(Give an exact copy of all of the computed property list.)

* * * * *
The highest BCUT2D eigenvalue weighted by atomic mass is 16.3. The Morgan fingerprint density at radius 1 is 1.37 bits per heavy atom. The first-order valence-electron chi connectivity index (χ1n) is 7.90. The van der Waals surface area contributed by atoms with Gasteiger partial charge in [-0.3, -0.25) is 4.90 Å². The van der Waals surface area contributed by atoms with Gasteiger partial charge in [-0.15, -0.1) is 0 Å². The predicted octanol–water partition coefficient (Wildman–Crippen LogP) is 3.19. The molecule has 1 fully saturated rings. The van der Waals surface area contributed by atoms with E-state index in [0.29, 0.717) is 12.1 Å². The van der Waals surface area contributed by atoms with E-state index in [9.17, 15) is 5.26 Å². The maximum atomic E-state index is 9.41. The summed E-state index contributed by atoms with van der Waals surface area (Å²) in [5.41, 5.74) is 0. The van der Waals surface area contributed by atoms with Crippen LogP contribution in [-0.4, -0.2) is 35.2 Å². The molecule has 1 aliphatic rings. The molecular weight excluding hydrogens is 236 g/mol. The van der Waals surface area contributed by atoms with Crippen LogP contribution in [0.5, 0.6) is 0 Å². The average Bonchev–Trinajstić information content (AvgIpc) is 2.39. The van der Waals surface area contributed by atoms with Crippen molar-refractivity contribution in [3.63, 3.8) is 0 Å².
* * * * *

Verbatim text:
The highest BCUT2D eigenvalue weighted by atomic mass is 16.3. The Morgan fingerprint density at radius 1 is 1.37 bits per heavy atom. The first-order valence-electron chi connectivity index (χ1n) is 7.90. The van der Waals surface area contributed by atoms with Gasteiger partial charge in [-0.3, -0.25) is 4.90 Å². The van der Waals surface area contributed by atoms with Gasteiger partial charge in [-0.15, -0.1) is 0 Å². The predicted octanol–water partition coefficient (Wildman–Crippen LogP) is 3.19. The molecule has 1 fully saturated rings. The van der Waals surface area contributed by atoms with E-state index in [0.29, 0.717) is 12.1 Å². The van der Waals surface area contributed by atoms with E-state index in [9.17, 15) is 5.26 Å². The maximum atomic E-state index is 9.41. The summed E-state index contributed by atoms with van der Waals surface area (Å²) in [5.41, 5.74) is 0. The van der Waals surface area contributed by atoms with Crippen LogP contribution in [-0.4, -0.2) is 35.2 Å². The molecule has 1 aliphatic rings. The molecular weight excluding hydrogens is 236 g/mol. The van der Waals surface area contributed by atoms with Crippen LogP contribution in [0.5, 0.6) is 0 Å². The average Bonchev–Trinajstić information content (AvgIpc) is 2.39. The van der Waals surface area contributed by atoms with Crippen molar-refractivity contribution in [3.63, 3.8) is 0 Å².